1. Set up a network. Contoso already set up one that can be used for Azure Migrate: Server Migration when it deployed the Azure infrastructure.

    • The SmartHotel360 application is a production application, and the VMs will be migrated to the Azure production network (VNET-PROD-EUS2) in the primary region (East US 2).
    • Both VMs will be placed in the ContosoRG resource group, which is used for production resources.
    • The application front-end VM (WEBVM) will migrate to the front-end subnet (PROD-FE-EUS2) in the production network.
    • The application database VM (SQLVM) will migrate to the database subnet (PROD-DB-EUS2) in the production network.
  2. Provision the Azure Migrate: Server Migration tool.

    1. From Azure Migrate, download the .OVA image file and import it into VMware.

      Screenshot that shows the Download button for the O V A file.

    2. Start the imported image and configure the tool, including the following steps:

      • Set up the prerequisites.

        Screenshot that shows the area for setting up prerequisite license terms.

      • Point the tool to the Azure subscription.

        Screenshot that shows selections for registering with Azure Migrate.

      • Set the VMware vCenter credentials.

        Screenshot of the Specify vCenter Server screen.

      • Add any Windows-based credentials for discovery.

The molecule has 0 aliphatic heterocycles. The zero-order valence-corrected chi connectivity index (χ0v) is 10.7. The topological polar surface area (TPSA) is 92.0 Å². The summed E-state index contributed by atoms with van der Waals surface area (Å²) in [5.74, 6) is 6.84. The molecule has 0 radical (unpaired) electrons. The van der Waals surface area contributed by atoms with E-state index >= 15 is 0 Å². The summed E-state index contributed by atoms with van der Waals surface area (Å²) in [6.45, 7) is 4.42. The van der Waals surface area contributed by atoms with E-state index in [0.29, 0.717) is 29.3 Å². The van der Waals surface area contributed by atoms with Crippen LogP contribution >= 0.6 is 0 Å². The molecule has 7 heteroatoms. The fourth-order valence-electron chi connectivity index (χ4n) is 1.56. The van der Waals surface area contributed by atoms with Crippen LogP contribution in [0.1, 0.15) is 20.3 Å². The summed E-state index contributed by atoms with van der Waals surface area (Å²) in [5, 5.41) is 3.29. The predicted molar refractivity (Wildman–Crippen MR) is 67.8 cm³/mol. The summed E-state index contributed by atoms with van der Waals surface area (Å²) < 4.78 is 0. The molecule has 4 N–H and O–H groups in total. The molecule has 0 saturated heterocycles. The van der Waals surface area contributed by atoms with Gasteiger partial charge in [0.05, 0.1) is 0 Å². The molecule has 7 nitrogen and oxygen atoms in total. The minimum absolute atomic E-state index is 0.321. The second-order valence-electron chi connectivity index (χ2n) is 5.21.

Screenshot of the area for discovering applications and dependencies on virtual machines.

When you complete the configuration, the tool will take some time to enumerate all the VMs. You'll see them populate the Azure Migrate tool in Azure when this process finishes.

Need more help?

Learn about how to set up the Azure Migrate: Server Migration tool.

Prepare on-premises VMs

After migration, Contoso wants to connect to the Azure VMs and allow Azure to manage the VMs. The Contoso admins must do the following steps before migration:

  1. For access over the internet:

    • Enable RDP or SSH on the on-premises VM before migration.
    • Ensure that TCP and UDP rules are added for the Public profile.
    • Check that RDP or SSH is allowed in the operating system firewall.
  2. For access over Site-to-Site VPN:

    • Enable RDP or SSH on the on-premises VM before migration.
    • Check that RDP or SSH is allowed in the operating system firewall.
    • For Windows, set the operating system's SAN policy on the on-premises VM to OnlineAll.
  3. Install the Azure Windows agent.

Other considerations: